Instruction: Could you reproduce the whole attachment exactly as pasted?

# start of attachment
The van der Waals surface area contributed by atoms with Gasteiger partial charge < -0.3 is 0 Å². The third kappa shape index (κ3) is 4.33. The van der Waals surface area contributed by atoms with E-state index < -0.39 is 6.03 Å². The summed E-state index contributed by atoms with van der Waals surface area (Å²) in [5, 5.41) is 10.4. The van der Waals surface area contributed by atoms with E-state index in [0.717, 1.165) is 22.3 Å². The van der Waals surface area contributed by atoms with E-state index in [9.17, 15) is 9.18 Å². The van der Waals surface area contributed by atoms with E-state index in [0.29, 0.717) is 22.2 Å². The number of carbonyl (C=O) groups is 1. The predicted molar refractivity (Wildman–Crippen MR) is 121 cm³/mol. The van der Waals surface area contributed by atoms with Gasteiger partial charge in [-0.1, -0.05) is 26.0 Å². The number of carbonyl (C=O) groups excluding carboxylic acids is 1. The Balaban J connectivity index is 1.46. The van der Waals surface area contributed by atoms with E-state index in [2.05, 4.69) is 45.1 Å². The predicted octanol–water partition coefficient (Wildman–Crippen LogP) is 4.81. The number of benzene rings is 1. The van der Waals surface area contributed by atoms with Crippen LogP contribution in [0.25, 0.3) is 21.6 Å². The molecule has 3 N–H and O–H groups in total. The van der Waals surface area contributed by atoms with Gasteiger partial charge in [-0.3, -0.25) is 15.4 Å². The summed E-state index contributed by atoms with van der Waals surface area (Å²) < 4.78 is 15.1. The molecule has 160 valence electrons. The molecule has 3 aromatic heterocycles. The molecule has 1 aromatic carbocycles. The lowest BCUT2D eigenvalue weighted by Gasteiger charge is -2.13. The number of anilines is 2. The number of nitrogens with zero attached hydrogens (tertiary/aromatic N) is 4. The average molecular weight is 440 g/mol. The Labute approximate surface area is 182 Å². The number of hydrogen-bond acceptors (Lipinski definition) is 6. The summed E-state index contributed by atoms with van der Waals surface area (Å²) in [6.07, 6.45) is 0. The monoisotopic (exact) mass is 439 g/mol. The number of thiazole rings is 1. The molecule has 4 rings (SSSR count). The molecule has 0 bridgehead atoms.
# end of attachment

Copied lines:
The van der Waals surface area contributed by atoms with Gasteiger partial charge < -0.3 is 0 Å². The third kappa shape index (κ3) is 4.33. The van der Waals surface area contributed by atoms with E-state index < -0.39 is 6.03 Å². The summed E-state index contributed by atoms with van der Waals surface area (Å²) in [5, 5.41) is 10.4. The van der Waals surface area contributed by atoms with E-state index in [0.717, 1.165) is 22.3 Å². The van der Waals surface area contributed by atoms with E-state index in [9.17, 15) is 9.18 Å². The van der Waals surface area contributed by atoms with E-state index in [0.29, 0.717) is 22.2 Å². The number of carbonyl (C=O) groups is 1. The predicted molar refractivity (Wildman–Crippen MR) is 121 cm³/mol. The van der Waals surface area contributed by atoms with Gasteiger partial charge in [-0.1, -0.05) is 26.0 Å². The number of carbonyl (C=O) groups excluding carboxylic acids is 1. The Balaban J connectivity index is 1.46. The van der Waals surface area contributed by atoms with E-state index in [2.05, 4.69) is 45.1 Å². The predicted octanol–water partition coefficient (Wildman–Crippen LogP) is 4.81. The number of benzene rings is 1. The van der Waals surface area contributed by atoms with Crippen LogP contribution in [0.25, 0.3) is 21.6 Å². The molecule has 3 N–H and O–H groups in total. The van der Waals surface area contributed by atoms with Gasteiger partial charge in [-0.3, -0.25) is 15.4 Å². The summed E-state index contributed by atoms with van der Waals surface area (Å²) < 4.78 is 15.1. The molecule has 160 valence electrons. The molecule has 3 aromatic heterocycles. The molecule has 1 aromatic carbocycles. The lowest BCUT2D eigenvalue weighted by Gasteiger charge is -2.13. The number of anilines is 2. The number of nitrogens with zero attached hydrogens (tertiary/aromatic N) is 4. The average molecular weight is 440 g/mol. The Labute approximate surface area is 182 Å². The number of hydrogen-bond acceptors (Lipinski definition) is 6. The summed E-state index contributed by atoms with van der Waals surface area (Å²) in [6.07, 6.45) is 0. The monoisotopic (exact) mass is 439 g/mol. The number of thiazole rings is 1. The molecule has 4 rings (SSSR count). The molecule has 0 bridgehead atoms.